Cell interactions within nascent neural crest cell populations transiently promote death of neurogenic precursors

T. M. Maynard, Y. Wakamatsu, J. A. Weston

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34 Citations (Scopus)


We have previously shown that cultured trunk neural crest cell populations irreversibly lose neurogenic ability when dispersal is prevented or delayed, while the ability to produce other crest derivatives is retained (Vogel, K.S. and Weston, J. A. (1988) Neuron 1, 569-577). Here, we show that when crest cells are prevented from dispersing, cell death is increased and neurogenesis is decreased in the population, as a result of high cell density. Control experiments to characterize the effects of high cell density on environmental conditions in culture suggest that reduced neurogenesis is the result of cell-cell interactions and not changes (conditioning or depletion) of the culture medium. Additionally, we show that the caspase inhibitor zVAD-fmk, which blocks developmentally regulated cell death, rescues the neurogenic ability of high density cultures, without any apparent effect on normal, low-density cultures. We conclude, therefore, that increased cell interaction at high cell densities results in the selective death of neurogenic precursors in the nascent crest population. Furthermore, we show that neurogenic cells in cultured crest cell populations that have dispersed immediately are not susceptible to contact-mediated death, even if they are subsequently cultured at high cell density. Since most early migrating avian crest cells express Notch1, and a subset expresses Delta1 (Wakamatsu, Y., Maynard, T. M. and Weston, J. A. (2000) Development 127, 2811-2821), we tested the possibility that the effects of cell contact were mediated by components of a Notch signaling pathway. We found that neurogenic precursors are eliminated when crest cells are co-cultured with exogenous Delta1-expressing cells immediately after they segregate from the neural tube, although not after they have previously dispersed. We conclude that early and prolonged cell interactions, mediated at least in part by Notch signaling, can regulate the survival of neurogenic cells within the nascent crest population. We suggest that a transient episode of cell contact-mediated death of neurogenic cells may serve to eliminate fate-restricted neurogenic cells that fail to disperse promptly in vivo.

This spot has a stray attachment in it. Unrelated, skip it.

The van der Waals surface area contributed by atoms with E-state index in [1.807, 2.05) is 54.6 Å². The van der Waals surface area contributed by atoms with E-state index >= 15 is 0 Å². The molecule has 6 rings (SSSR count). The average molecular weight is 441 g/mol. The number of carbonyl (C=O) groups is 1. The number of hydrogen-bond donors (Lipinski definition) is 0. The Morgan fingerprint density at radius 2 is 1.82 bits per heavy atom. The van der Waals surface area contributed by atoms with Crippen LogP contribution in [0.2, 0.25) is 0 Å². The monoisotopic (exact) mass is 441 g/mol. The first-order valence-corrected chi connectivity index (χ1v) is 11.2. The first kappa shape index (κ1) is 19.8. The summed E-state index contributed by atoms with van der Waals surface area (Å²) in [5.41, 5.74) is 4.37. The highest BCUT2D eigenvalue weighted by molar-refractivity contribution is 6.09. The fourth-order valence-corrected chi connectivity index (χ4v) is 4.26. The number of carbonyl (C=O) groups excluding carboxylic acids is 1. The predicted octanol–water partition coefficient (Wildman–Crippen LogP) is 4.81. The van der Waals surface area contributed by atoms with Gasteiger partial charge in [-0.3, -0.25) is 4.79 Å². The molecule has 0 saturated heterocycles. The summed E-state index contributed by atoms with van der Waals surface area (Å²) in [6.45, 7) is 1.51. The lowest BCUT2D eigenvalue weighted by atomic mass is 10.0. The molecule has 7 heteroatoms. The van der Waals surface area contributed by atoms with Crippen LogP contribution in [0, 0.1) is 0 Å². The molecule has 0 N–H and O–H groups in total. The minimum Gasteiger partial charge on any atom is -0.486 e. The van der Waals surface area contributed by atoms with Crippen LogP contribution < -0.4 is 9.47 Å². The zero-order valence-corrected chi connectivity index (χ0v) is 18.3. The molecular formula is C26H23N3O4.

Original languageEnglish
Pages (from-to)4561-4572
Number of pages12
JournalDevelopment (Cambridge)
Issue number21
Publication statusPublished - 2000


  • Cell death
  • Cell fate
  • Delta-Notch
  • Neural crest
  • Neurogenesis
  • Quail


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